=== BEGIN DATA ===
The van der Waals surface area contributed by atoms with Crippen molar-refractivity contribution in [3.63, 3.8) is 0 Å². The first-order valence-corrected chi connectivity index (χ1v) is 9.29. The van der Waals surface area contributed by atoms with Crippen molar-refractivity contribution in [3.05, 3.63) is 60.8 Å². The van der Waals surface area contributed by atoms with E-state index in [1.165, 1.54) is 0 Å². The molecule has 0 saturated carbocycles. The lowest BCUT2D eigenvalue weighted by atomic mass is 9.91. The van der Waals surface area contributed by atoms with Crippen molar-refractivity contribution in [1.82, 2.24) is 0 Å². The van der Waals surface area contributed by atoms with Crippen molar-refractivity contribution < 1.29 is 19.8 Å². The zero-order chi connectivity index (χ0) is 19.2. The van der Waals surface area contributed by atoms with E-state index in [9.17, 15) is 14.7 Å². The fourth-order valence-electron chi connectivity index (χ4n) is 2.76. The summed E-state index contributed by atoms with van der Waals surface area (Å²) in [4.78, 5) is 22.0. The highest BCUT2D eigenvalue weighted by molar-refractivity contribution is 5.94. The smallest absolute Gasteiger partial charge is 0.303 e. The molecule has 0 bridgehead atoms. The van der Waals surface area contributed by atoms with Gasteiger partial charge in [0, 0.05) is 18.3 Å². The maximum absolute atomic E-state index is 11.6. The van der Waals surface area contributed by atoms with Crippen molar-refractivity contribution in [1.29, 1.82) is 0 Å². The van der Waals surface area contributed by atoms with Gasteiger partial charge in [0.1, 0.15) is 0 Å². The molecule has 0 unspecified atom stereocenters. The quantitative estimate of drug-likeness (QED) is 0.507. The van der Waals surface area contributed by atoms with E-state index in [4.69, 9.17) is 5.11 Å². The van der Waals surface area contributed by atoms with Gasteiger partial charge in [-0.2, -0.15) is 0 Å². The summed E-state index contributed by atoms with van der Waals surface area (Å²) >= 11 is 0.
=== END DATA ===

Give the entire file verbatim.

The van der Waals surface area contributed by atoms with Crippen molar-refractivity contribution in [3.63, 3.8) is 0 Å². The first-order valence-corrected chi connectivity index (χ1v) is 9.29. The van der Waals surface area contributed by atoms with Crippen molar-refractivity contribution in [3.05, 3.63) is 60.8 Å². The van der Waals surface area contributed by atoms with E-state index in [1.165, 1.54) is 0 Å². The molecule has 0 saturated carbocycles. The lowest BCUT2D eigenvalue weighted by atomic mass is 9.91. The van der Waals surface area contributed by atoms with Crippen molar-refractivity contribution in [1.82, 2.24) is 0 Å². The van der Waals surface area contributed by atoms with Crippen molar-refractivity contribution < 1.29 is 19.8 Å². The zero-order chi connectivity index (χ0) is 19.2. The van der Waals surface area contributed by atoms with E-state index in [9.17, 15) is 14.7 Å². The fourth-order valence-electron chi connectivity index (χ4n) is 2.76. The summed E-state index contributed by atoms with van der Waals surface area (Å²) in [4.78, 5) is 22.0. The highest BCUT2D eigenvalue weighted by molar-refractivity contribution is 5.94. The smallest absolute Gasteiger partial charge is 0.303 e. The molecule has 0 bridgehead atoms. The van der Waals surface area contributed by atoms with Gasteiger partial charge in [0, 0.05) is 18.3 Å². The maximum absolute atomic E-state index is 11.6. The van der Waals surface area contributed by atoms with Crippen molar-refractivity contribution in [1.29, 1.82) is 0 Å². The van der Waals surface area contributed by atoms with Gasteiger partial charge in [0.1, 0.15) is 0 Å². The molecule has 0 unspecified atom stereocenters. The quantitative estimate of drug-likeness (QED) is 0.507. The van der Waals surface area contributed by atoms with E-state index in [4.69, 9.17) is 5.11 Å². The van der Waals surface area contributed by atoms with Gasteiger partial charge in [-0.2, -0.15) is 0 Å². The summed E-state index contributed by atoms with van der Waals surface area (Å²) >= 11 is 0.